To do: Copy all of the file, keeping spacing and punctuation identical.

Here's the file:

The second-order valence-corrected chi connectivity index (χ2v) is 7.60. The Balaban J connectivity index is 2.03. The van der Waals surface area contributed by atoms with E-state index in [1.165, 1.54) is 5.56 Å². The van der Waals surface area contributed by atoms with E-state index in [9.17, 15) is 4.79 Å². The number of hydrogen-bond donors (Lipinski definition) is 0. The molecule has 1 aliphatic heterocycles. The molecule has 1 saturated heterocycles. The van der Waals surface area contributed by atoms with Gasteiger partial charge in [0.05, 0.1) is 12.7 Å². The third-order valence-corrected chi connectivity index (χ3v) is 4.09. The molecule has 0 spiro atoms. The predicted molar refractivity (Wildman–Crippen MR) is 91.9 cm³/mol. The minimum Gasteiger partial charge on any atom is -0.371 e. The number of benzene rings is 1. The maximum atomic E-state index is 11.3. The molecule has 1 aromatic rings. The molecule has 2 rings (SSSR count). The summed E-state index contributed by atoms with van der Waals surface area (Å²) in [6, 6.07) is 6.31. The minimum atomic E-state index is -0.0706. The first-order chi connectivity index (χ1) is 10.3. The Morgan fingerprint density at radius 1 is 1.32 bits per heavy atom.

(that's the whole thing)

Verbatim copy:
The second-order valence-corrected chi connectivity index (χ2v) is 7.60. The Balaban J connectivity index is 2.03. The van der Waals surface area contributed by atoms with E-state index in [1.165, 1.54) is 5.56 Å². The van der Waals surface area contributed by atoms with E-state index in [9.17, 15) is 4.79 Å². The number of hydrogen-bond donors (Lipinski definition) is 0. The molecule has 1 aliphatic heterocycles. The molecule has 1 saturated heterocycles. The van der Waals surface area contributed by atoms with Gasteiger partial charge in [0.05, 0.1) is 12.7 Å². The third-order valence-corrected chi connectivity index (χ3v) is 4.09. The molecule has 0 spiro atoms. The predicted molar refractivity (Wildman–Crippen MR) is 91.9 cm³/mol. The minimum Gasteiger partial charge on any atom is -0.371 e. The number of benzene rings is 1. The maximum atomic E-state index is 11.3. The molecule has 1 aromatic rings. The molecule has 2 rings (SSSR count). The summed E-state index contributed by atoms with van der Waals surface area (Å²) in [6, 6.07) is 6.31. The minimum atomic E-state index is -0.0706. The first-order chi connectivity index (χ1) is 10.3. The Morgan fingerprint density at radius 1 is 1.32 bits per heavy atom.